Life Story. A Poem by David Chorlton

Editor’s note: the following are the the author’s notes – this poem is about the time I taught writing classes at a senior center in Scottsdale.The Life Story class was an extra for me, and I struggled to make sense of other people’s lives I think. Photograph (from a night reading outdoors at a gathering one summer in Idaho).


The war begins each Friday
after noon
when Joseph sits down and the bombs
fall again on Pearl Harbor.

I ask the class who they are writing for.
Susan has three children
and needs to tell them she feared
for her life at the hand
of their father.
Edna wants a record of the cold
for her grandchildren
and how she left it behind
in California.
Lorraine was a dancer;
she writes for herself.
Take it scene by scene, I say,
enter the minutes until
they are hours, then make days.
Dorothy is glamorous
in a lakeside camp
and the sunlight all around her
fills the page
until the edges burn.

I grew up in the rain
and it drained, leaving a gloss
on the pavements
and the trains I rode away on.
Describe the places
where you lived. Denise
builds red rock Utah on the table,
Edna spreads a prairie beside it
while I try to assemble
an England that used to exist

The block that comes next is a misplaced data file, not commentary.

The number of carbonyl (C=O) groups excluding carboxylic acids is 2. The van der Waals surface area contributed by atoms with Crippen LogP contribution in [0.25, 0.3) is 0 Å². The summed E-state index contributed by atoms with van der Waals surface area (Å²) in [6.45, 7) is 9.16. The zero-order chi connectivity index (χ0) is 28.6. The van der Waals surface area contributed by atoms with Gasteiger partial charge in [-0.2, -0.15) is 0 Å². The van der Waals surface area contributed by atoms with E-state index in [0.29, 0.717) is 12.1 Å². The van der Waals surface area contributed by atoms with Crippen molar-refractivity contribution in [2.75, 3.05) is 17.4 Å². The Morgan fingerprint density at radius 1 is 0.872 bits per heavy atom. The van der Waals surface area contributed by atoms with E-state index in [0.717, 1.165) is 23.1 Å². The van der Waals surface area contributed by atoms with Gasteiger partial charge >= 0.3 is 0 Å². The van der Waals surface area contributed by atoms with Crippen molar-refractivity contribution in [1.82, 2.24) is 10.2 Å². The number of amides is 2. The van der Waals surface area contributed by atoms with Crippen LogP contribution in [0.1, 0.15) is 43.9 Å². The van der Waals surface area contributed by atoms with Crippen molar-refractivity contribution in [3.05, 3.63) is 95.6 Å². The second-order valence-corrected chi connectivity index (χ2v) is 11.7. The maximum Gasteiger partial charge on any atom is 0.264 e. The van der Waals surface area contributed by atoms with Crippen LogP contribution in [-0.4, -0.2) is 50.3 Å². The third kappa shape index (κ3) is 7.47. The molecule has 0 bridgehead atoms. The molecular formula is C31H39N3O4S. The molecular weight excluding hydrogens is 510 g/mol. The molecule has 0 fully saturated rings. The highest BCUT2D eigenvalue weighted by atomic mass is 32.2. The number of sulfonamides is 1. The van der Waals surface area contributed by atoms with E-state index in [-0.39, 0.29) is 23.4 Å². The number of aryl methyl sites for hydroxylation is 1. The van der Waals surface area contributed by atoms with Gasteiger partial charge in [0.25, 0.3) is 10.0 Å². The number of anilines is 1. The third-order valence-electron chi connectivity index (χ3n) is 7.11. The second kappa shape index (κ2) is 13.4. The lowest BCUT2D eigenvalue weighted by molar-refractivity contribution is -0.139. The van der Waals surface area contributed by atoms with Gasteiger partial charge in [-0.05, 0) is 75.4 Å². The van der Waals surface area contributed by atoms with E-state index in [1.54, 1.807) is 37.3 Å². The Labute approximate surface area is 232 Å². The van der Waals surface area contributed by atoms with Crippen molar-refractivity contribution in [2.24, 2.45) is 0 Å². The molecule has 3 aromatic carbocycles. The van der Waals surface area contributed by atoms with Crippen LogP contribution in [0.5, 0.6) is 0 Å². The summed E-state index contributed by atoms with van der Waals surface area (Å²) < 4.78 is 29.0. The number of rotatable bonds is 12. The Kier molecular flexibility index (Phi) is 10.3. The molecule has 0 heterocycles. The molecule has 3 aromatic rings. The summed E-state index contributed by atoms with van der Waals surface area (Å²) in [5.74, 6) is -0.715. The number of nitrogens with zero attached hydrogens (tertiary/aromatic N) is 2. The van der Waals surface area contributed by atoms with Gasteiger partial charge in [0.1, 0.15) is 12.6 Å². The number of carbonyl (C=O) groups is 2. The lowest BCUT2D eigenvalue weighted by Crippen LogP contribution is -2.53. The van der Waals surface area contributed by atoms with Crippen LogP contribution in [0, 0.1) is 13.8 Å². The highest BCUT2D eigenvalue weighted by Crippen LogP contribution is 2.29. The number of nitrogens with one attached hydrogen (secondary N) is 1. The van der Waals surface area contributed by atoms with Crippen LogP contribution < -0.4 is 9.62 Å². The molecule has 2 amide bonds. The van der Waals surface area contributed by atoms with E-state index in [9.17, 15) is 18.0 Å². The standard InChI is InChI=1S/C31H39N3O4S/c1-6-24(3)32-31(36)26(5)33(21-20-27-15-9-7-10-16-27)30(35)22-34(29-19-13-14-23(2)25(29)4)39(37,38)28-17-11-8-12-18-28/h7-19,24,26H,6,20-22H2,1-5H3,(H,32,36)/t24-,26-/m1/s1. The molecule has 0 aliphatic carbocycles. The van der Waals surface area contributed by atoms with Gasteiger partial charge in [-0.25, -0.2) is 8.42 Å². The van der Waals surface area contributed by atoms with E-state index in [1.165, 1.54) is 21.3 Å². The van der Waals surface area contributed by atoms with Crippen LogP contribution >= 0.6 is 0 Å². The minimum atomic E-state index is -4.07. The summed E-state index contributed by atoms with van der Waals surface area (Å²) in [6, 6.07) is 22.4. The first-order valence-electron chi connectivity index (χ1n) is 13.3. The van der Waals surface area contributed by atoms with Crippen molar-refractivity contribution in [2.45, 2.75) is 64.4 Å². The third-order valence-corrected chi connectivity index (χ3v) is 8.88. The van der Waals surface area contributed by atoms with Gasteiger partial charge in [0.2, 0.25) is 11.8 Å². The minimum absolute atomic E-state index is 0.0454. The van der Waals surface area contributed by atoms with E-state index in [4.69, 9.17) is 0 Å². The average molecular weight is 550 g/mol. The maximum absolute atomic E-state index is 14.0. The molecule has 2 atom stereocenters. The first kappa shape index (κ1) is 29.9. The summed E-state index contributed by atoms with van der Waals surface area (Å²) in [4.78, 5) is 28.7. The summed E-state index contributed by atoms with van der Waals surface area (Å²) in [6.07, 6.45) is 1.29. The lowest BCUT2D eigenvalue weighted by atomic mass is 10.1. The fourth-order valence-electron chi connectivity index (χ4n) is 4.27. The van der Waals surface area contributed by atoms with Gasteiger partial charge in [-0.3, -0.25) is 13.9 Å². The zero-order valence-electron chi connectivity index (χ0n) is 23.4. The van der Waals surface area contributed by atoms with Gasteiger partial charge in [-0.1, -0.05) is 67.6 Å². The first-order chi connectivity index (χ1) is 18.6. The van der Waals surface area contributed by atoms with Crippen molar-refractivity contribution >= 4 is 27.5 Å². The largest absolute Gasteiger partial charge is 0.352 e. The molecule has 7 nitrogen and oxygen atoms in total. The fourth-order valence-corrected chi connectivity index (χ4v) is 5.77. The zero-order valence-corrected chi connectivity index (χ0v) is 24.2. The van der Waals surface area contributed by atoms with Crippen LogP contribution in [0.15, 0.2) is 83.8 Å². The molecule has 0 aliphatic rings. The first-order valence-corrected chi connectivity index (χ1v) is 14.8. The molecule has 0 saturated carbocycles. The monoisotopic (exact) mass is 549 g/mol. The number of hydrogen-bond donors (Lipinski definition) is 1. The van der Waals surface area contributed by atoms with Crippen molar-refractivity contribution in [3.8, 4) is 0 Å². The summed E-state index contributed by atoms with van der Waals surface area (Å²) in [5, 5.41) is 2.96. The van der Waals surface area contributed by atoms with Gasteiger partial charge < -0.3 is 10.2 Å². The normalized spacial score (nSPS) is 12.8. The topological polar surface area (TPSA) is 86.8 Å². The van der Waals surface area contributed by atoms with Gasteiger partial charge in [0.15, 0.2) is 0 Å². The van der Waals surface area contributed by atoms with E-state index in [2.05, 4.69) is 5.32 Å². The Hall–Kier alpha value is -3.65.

but I only have the pieces
of a single room
with a photograph of mountains on the wall.
Ernest recently returned
to his home town. No regrets,
there isn’t much left.
Make it live with the music
you heard back then, I say.
Ernest answers with:
There isn’t any music in my life.
I keep hearing one concerto
with a cello
playing the grief of the hills
as they recede.
Think about the future
in which your stories will be read.
Betty shakes her head;
her son does not want children
in an unjust world. Imagine how I feel,
she says, when the bible guides us
to be concerned for what is close
and to leave the distance
where it is, but the family
is ending with him.

And I, who value art over children
and poetry over scripture,
declare the lesson over.

David Chorlton is a transplanted European, who has lived in Phoenix since 1978. His poems have appeared in many publications online and in print, and reflect his affection for the natural world, as well as occasional bewilderment at aspects of human behavior. His newest collection of poems is Bird on a Wire from Presa Press, and The Bitter Oleander Press published Shatter the Bell in my Ear, his translations of poems by Austrian poet Christine Lavant.
Robin Ouzman Hislop is Editor of Poetry Life and Times his publications include All the Babble of the Souk and Cartoon Molecules collected poems and Key of Mist the recently published Tesserae translations from Spanish poets Guadalupe Grande and Carmen Crespo visit Robin Ouzman Hislop about author. See Robin performing his work Performance (Leeds University) .

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